Dalston House by
Leandro Erlich


It might look like these people are scaling the walls of a London townhouse but they're actually lying on the ground, reflected in a huge mirror as part of an installation by Argentinian artist Leandro Erlich (+ slideshow).

Dalston House by Leandro Erlich

Located in Hackney, Dalston House by Leandro Erlich is a temporary installation comprising a reconstructed house facade lying face-up and a mirror positioned over it at a 45-degree angle.

Dalston House by Leandro Erlich

As a person walks over the surface of the house, the mirror reflects their image and creates the illusion that they are walking up the walls. Similarly, visitors can make it look like they are balancing over the cornices or dangling from the windows.

Dalston House by Leandro Erlich

The brick walls and decorative window mouldings of the three-storey facade are designed to mimic the nineteenth-century Victorian terraces that line many of London's streets, particularly a row of houses that once occupied this site on Ashwin Street.

Dalston House by Leandro Erlich

Commissioned by the Barbican gallery, the installation opened to the public yesterday as part of the London Festival of Architecture 2013 and will remain on show until 4 August.

Dalston House by Leandro Erlich

Leandro Erlich is well-known for using visual illusions in his artworks. Past projects include a seemingly floating remnant of a house created in Nantes and a fake pool of water in Toulouse. He also created a similar house reconstruction in Paris in 2004.

Dalston House by Leandro Erlich

Last year Dezeen ran a special feature celebrating world-class architecture and design created in the London Borough of Hackney and also hosted a event of talks and discussions, shown in a series of movies we published.

Dalston House by Leandro Erlich

See more installations on Dezeen, including an arched foam screen with hundreds of building-shaped holes and a topographical landscape of stone and water.

Dalston House by Leandro Erlich

Photography is by Gar Powell-Evans.

Here's some extra information from the Barbican:

Leandro Erlich: Dalston House

Internationally known for captivating, three-dimensional visual illusions, Argentine artist Leandro Erlich has been commissioned by the Barbican to create Dalston House, an installation in Hackney. The work resembles a movie set, featuring the façade of a late nineteenth-century Victorian terraced house. The life-size façade lies on the ground with a mirrored surface positioned overhead at a 45-degree angle. By sitting, standing or lying on the horizontal surface, visitors appear to be scaling or hanging off the side of the building. Sited at 1–7 Ashwin Street, near Dalston Junction, Erlich has designed and decorated the façade – complete with a door, windows, mouldings and other architectural details – to evoke the houses that previously stood on the block. Leandro Erlich: Dalston House opens on 26 June 2013 and is presented on Ashwin Street in association with OTO Projects. It is also part of the 2013 London Festival of Architecture.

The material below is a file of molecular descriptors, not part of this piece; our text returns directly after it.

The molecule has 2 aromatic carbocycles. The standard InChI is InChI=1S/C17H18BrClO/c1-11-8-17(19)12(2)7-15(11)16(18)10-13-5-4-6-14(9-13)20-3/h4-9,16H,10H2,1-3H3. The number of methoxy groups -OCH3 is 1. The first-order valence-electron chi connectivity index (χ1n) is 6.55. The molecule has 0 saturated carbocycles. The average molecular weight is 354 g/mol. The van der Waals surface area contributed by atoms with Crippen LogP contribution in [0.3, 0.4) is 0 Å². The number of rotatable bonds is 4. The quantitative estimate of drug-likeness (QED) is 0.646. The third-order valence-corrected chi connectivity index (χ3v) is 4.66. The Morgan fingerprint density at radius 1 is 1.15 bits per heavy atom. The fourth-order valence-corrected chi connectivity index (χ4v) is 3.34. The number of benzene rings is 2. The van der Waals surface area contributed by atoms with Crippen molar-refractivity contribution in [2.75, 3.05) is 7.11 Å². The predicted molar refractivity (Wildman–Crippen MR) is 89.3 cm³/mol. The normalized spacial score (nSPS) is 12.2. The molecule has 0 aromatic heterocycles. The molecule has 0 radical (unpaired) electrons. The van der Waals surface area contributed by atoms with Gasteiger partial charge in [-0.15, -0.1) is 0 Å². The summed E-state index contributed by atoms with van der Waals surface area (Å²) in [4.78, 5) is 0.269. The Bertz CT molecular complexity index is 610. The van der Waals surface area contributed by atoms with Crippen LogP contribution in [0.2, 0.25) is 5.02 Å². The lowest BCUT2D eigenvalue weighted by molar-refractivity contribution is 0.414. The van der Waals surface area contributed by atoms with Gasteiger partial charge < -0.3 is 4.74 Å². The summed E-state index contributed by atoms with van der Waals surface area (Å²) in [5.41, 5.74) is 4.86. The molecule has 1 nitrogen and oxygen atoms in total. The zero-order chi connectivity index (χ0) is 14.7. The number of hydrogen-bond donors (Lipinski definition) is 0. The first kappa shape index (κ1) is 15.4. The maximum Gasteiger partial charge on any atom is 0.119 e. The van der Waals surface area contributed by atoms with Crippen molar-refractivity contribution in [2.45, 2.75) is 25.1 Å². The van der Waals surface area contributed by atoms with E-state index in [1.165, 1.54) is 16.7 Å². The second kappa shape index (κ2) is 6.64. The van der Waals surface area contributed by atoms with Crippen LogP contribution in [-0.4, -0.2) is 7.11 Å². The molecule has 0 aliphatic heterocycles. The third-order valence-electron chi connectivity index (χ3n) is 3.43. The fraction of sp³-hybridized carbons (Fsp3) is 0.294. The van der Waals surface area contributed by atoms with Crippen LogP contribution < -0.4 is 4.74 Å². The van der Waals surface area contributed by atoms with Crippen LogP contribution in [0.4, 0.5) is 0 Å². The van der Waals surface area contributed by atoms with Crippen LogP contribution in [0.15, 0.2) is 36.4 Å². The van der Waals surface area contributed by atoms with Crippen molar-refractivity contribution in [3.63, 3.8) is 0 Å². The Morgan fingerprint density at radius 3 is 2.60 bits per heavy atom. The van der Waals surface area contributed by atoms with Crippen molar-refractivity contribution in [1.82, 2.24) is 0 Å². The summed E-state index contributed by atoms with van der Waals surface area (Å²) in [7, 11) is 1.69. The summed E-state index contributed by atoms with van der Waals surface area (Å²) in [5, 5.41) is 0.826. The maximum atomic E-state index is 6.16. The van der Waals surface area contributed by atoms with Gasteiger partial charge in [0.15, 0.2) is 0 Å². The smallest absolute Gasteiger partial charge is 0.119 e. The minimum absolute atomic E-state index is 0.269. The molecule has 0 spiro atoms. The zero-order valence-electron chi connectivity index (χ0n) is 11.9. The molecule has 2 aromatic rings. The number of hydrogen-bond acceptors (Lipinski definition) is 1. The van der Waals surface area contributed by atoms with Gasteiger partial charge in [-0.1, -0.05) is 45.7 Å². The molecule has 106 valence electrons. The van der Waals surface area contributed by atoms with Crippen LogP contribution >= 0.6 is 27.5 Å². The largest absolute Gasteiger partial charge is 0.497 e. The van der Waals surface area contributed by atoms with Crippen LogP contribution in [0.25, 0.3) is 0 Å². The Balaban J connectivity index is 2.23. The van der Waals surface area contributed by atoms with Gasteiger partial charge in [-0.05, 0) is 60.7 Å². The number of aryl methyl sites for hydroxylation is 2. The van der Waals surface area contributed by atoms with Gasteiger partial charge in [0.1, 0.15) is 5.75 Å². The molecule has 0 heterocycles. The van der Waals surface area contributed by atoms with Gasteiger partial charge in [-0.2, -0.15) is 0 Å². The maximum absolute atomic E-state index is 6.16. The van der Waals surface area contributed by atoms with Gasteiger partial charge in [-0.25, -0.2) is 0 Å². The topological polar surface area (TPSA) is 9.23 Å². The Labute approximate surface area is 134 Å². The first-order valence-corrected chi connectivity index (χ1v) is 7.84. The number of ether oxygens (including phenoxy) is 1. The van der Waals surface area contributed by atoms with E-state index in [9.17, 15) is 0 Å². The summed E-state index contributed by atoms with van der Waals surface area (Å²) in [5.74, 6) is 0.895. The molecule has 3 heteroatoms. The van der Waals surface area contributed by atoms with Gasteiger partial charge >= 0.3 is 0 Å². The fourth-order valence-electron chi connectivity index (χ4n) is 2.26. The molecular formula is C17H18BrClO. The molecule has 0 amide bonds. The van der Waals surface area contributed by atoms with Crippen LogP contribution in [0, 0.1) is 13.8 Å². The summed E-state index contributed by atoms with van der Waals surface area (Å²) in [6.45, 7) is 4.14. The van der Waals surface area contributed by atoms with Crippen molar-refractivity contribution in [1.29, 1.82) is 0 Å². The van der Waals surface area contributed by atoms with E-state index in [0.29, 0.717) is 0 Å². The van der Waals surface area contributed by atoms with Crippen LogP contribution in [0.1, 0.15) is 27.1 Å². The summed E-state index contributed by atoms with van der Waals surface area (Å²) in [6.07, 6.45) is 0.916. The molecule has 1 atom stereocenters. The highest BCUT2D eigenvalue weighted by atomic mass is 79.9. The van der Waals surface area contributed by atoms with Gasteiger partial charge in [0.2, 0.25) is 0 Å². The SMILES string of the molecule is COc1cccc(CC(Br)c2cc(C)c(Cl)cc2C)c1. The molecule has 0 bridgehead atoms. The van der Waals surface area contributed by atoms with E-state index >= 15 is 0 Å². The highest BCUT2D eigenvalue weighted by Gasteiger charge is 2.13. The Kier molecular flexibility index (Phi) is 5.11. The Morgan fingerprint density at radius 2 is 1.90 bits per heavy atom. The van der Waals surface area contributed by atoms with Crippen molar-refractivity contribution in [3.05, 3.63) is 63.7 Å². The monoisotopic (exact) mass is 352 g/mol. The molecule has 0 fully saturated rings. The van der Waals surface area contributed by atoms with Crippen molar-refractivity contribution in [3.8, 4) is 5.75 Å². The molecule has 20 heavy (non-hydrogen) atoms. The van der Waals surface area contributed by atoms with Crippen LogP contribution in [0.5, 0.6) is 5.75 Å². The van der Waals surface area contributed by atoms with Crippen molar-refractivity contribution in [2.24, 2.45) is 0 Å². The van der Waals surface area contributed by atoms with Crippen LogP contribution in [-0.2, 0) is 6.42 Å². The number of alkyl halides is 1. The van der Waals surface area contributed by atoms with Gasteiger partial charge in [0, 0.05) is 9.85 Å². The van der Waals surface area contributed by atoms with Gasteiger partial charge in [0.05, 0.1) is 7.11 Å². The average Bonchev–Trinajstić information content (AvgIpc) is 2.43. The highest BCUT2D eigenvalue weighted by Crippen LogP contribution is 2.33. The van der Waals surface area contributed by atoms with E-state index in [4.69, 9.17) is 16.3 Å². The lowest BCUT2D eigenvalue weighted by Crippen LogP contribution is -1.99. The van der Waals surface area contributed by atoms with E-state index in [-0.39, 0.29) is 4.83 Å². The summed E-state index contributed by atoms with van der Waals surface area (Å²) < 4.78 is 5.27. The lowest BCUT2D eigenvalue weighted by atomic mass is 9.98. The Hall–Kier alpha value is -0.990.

Dalston House by Leandro Erlich

Leandro Erlich: Dalston House is installed on a disused lot that has largely remained vacant since it was bombed during the Second World War. The installation extends the Barbican's programme of Curve commissions to east London and is part of Beyond Barbican, a summer of events outside the walls of the Centre that includes pop-up performances, commissions and collaborations across east London. Beyond Barbican builds on the Barbican’s long history of programming work in east London that connects communities in the boroughs surrounding the Centre with some of the best art from around the world. The commission follows the success and legacy of Dalston Mill by EXYZT, a temporary installation and participatory project staged by the Barbican in Hackney in 2009, which reopened in 2010 as the Eastern Curve Garden.

Dalston House by Leandro Erlich

Dalston House is presented on Ashwin Street in association with OTO Projects. The Barbican is an official partner of the London Festival of Architecture 2013. Supported using public funding by Arts Council England. Additional support from the Embassy of the Argentine Republic.

  • Urban Commentary


  • hendro

    Wow, it’s such an interesting and interactive playground :D

  • SebH

    Finally some traditional British windows that can be cleaned properly on the outside!


    So simple, so brilliant!

  • Damn! This is awesome. Even the photographic opportunities here are incredible!

  • Diego

    This has been used plenty of times before in theatre.

  • Alissa

    Oh, it’s kind of fun!

  • library lil

    Great fun!

  • A bit disappointed no kid showed up wearing a Spidey costume ;)

  • urB

    Agree with diego, it’s been done thousands of times in theatre. It doesn’t mean it should not be done anymore but I’m surprised people find it so amazing. Is it the lack of culture or curiosity towards other disciplines?

    • Getoverit

      I would guess it’s a general lack of bitterness and arrogance… *facepalm*.

  • Love this! Cleverly created.

  • Josh

    Saw this funny video featuring Dalston House. LOL. Worth a watch. Brilliant. http://www.youtube.com/watch?v=b6ELCHUmPSc